The Egyptian Al Ahram newspaper reported Saturday that Israeli-Syrian peace talks would resume in the first half of 2010 with Turkish mediation.
Turkish Prime Minister Recep Tayyip Erdogan is scheduled to arrive in Damascus on December 22, and according to the Egyptian report. While there Erdogan will reportedly present Syrian President Bashar Assad with a change in the Israeli position and a recent willingness in Jerusalem to allow the Turks to mediate peace negotiations.
A Syrian diplomat told Al Ahram that the talks will resume in the first half of 2010 and that they would resume from where they left off when Turkey cut off mediation efforts in the wake of Israel's Operation Cast Lead in the Gaza Strip last winter.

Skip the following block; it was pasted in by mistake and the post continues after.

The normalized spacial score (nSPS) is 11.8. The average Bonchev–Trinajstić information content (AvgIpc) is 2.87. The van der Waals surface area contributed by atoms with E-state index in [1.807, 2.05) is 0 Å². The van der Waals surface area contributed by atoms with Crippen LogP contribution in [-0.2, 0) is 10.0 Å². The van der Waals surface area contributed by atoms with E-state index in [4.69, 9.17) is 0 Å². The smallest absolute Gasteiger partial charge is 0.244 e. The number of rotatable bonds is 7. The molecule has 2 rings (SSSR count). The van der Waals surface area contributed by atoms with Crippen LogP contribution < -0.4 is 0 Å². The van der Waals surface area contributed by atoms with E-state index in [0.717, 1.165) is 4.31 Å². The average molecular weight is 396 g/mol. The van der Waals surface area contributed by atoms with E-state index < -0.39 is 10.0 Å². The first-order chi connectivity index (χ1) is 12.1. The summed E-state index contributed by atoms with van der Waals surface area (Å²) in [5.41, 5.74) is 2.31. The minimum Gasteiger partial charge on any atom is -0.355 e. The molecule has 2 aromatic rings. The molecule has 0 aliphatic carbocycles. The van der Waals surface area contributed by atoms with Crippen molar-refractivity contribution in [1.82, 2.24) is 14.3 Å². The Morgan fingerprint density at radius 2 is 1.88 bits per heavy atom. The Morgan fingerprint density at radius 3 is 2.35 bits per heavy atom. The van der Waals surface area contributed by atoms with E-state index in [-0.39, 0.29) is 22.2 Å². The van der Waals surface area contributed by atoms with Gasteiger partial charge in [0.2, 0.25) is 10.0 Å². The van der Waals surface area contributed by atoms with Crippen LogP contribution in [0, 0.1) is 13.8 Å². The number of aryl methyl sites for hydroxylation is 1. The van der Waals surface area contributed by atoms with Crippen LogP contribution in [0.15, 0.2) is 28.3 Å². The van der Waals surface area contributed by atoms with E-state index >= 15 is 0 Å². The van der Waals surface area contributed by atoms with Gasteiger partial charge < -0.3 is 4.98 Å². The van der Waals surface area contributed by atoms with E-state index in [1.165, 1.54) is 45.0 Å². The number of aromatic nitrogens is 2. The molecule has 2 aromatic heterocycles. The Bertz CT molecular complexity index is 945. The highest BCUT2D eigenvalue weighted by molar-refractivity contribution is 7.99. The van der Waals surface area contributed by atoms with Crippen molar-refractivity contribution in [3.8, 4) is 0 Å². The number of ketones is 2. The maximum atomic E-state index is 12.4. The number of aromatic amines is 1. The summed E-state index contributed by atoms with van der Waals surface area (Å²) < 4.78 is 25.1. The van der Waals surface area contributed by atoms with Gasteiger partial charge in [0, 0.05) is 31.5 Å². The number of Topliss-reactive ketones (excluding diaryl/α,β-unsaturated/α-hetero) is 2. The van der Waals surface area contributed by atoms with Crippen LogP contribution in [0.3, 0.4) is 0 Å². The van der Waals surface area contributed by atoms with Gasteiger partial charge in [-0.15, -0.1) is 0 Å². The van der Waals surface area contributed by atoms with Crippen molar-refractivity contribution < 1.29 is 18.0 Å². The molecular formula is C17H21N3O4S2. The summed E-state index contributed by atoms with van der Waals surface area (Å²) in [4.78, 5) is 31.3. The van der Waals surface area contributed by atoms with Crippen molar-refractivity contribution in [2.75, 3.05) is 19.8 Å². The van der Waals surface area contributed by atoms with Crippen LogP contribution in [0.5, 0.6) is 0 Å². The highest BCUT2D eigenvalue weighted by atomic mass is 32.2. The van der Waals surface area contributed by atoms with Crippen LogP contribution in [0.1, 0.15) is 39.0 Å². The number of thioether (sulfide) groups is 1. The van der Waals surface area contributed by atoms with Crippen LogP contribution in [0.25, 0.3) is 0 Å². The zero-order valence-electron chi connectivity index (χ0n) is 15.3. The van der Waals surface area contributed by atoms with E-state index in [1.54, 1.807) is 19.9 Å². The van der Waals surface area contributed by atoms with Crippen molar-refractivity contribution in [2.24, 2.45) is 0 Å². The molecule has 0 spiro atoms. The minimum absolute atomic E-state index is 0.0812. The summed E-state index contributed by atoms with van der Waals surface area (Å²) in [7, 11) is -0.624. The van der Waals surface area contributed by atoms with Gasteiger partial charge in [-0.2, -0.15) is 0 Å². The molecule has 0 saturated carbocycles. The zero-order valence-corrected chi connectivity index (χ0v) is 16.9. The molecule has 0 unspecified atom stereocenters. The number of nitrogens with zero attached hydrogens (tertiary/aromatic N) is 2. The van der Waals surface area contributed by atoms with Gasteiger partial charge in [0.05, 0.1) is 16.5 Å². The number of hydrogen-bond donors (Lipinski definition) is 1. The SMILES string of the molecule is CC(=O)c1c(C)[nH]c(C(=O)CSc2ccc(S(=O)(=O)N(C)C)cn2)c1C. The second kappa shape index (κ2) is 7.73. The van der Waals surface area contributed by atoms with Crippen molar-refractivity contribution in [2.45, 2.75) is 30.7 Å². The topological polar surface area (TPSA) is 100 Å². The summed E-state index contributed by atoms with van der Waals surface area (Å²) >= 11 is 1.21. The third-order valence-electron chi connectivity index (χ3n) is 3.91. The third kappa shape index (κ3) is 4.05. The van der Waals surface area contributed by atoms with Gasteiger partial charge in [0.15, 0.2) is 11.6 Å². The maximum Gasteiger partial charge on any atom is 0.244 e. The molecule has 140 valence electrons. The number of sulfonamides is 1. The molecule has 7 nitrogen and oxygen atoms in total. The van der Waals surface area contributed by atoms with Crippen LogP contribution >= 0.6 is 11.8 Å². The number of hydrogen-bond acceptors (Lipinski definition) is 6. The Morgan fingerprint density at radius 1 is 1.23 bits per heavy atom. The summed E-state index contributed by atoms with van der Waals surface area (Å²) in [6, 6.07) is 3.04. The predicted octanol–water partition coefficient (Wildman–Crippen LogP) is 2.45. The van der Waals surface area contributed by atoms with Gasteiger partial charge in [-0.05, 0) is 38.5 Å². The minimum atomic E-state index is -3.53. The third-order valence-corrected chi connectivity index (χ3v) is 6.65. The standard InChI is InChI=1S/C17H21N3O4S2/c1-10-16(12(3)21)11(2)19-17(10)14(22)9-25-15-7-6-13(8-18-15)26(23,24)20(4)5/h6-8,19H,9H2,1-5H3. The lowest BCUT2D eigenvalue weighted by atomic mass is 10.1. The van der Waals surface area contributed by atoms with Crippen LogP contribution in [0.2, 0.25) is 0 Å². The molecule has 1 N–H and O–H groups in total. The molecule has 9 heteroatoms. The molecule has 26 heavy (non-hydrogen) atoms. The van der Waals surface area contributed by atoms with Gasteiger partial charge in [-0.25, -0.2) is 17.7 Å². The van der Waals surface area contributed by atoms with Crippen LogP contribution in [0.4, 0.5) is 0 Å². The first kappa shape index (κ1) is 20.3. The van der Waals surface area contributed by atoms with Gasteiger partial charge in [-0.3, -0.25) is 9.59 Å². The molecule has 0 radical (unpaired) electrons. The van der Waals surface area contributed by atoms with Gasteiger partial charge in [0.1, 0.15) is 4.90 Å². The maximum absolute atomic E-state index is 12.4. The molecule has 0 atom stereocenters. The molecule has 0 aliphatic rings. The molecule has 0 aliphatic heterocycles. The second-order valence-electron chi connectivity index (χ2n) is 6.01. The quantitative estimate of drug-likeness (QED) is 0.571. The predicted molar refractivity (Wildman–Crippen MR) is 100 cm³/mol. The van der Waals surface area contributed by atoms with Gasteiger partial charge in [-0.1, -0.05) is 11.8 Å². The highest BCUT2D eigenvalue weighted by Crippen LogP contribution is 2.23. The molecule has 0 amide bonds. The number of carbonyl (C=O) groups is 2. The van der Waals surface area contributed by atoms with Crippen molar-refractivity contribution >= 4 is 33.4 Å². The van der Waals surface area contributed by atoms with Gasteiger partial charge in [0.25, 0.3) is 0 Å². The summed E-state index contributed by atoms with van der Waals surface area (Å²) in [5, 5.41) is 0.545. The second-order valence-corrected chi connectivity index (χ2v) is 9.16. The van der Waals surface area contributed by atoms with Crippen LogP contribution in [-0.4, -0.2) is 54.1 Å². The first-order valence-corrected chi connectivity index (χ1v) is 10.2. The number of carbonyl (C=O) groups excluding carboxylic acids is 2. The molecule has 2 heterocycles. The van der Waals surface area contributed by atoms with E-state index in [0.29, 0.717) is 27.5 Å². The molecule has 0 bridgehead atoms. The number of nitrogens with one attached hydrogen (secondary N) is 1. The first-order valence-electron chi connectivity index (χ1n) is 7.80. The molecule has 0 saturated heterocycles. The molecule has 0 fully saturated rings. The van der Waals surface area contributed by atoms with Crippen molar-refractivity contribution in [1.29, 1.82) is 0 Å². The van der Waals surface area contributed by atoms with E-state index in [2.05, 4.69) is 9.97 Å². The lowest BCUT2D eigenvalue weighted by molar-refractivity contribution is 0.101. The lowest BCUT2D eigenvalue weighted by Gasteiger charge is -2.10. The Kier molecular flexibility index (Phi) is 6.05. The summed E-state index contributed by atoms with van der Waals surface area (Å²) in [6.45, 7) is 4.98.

Turkish criticism over the operation and remarks by Erdogan in several forums incensed Israel in the past few months. Foreign Minister Avigdor Lieberman said on several occasions that Turkey could "no longer serve as an honest mediator" between Israel and Syria. Assad, on the other hand, stated on several occasions that Ankara "has proven itself as trustworthy and capable."
Israel Radio quoted Jerusalem officials as saying they were not aware of any change in the Israeli position. France or the United States, the sources said, were more likely to step in instead of Turkey as mediators in Syria-Israeli talks.
Prime Minister Binyamin Netanyahu, on several occasions, said he was willing to negotiate with Syria directly, without mediation.
The Syrians have so far insisted on conducting indirect negotiations.